Save Ringo’s Home’ campaign drums-up support in Liverpool
These pictures are ones that Beatles fans aim to make a reality… Ringo Starr playing a roll of the drums outside his childhood home.
Uncanny double, Max Frudd, acted as a stand-in for the world’s most famous drummer at the launch campaign to save the house where Ringo was born from destruction.
The campaigners aim to halt Liverpool City Council’s plans to demolish 9 Madryn Street as part of a regeneration plan for the Dingle area of the city.
The humble terraced house is where Richard Starkey entered the world on 7th July 1940 and where he lived in the early years of his life.
The SMS campaign believes number 9 Madryn Street is a vital and irreplaceable element of Liverpool’s Beatles heritage.
They argue that it is a stopping-off point for thousands of tourists each year and say the news that it has been scheduled for destruction has stirred a storm of angry protests from fans in Liverpool and around the world.
But is one of a small estate of “Welsh Streets” that have been scheduled for destruction in a housing regeneration scheme.
However, SMS want to see the whole of Madryn Street conserved because of what they describe as its “unique historical importance” as the birthplace of Ringo Starr.
Ringo look-alike Max Frudd, of West Yorkshire, said: “No-one can understand how the council can even think about knocking Madryn Street down.
“It is tantamount to the council in Stratford suggesting that they should demolish Shakespeare’s Birthplace. It’s just plain crazy.”
Founder member the SMS Campaign, Beatles Tour Guide, Phil Coppell said: “We are going to fight tooth and nail in Liverpool, and around the world, to call a halt to this crazy decision to demolish Madryn Street.
“The homes of Paul McCartney and John Lennon are already preserved and Ringo is no less important.
“He was twenty-five per cent of the Beatles and this was his actual birthplace, not just a place where he lived, so it could be argued that it is more important than Paul’s house in Forthlin Road or John’s at Mendips.
“The Save Madryn Street campaign will be seeking public and political support to realise a viable scheme to save Madryn Street and preserve it for posterity.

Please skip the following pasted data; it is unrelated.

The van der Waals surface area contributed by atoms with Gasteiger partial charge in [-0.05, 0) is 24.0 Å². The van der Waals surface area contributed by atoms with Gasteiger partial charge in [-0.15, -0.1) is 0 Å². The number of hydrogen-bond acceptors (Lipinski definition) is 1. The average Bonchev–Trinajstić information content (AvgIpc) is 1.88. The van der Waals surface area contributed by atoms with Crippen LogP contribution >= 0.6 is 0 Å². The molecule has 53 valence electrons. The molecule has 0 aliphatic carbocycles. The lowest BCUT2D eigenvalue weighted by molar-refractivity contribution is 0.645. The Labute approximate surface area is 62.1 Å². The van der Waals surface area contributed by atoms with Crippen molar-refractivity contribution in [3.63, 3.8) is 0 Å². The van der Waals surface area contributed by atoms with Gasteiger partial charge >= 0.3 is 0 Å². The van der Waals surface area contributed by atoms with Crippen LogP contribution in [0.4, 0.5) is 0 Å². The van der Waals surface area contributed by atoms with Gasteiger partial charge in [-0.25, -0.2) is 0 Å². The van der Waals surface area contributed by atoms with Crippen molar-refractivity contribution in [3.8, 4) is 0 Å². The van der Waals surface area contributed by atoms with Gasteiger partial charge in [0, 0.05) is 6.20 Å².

“The Madryn Street houses are not falling down and we have already spoken to developers who say they could easily be renovated to provide a major tourist and residential resource.
“We want to see Ringo’s birthplace conserved and turned into proper tourist destination and we are also taken by the idea that some of the houses could be converted for tourist lets.
“Back in the 1970s the city council sanctioned the demolition of The Cavern Club, to make way for a railway ventilation shaft that was never even built.
“Today no-one can understand how that was ever allowed and it is a source of great shame to the city.
“We are not prepared to stand by and let them demolish Madryn Street because it happens to be part of a clearance programme and the town hall planners think it would be inconvenient and would spoil their neat blueprint to keep it standing.
“That would be the kind of mindless municipal vandalism that resulted in the demolition of The Cavern and it has to be stopped.”
Another member of the SMS Campaign Steve Barnes, runs the Hard Days Night Hotel Shop.
He said: “We already have interest expressed from hotel operators who would be keen to look developing part, if not all, of Madryn Street as accommodation.
“We are going to raise a petition to stop the demolition to be presented to the city council and we will be lobbying councillors and MPs in our campaign to get a change of policy to ensure it is preserved.
“Number nine Madryn Street is at the very heart of what we call ‘Ringoland’ on our guided tours of Liverpool.
“If they knock down down it will be a real source of shame for the city. If we let them knock it down it will be gone forever.
“Future generations will just not understand how we could do that. The demolition cannot be allowed to go ahead, even if we have to sit in front of the bulldozers.”
One German tourist in Madryn Street was horrified at the prospect of its demolition.
Marketing worker Ursula Deutsch, 43, of Heidelberg, was on a 9-day visit to Liverpool with her husband Carsten, 47, and their son Aaron, 10.
Said Ursula: “We heard that it was on German TV about the threat to demolish the place and everyone is horrified that it might happen.
“The Beatles are unique. I don’t think the people in Liverpool know just how special they are and how much they are loved and respected around the world.
“There is only one birthplace of Ringo Starr and it should be preserved for ever.
“If the street could be transformed inot a hotel or apartments that would be so special.
“To be able to say that we stayed in the same street where one of the Beatles was born. It would be a dream come true and we would definitely want to book it for another holiday.”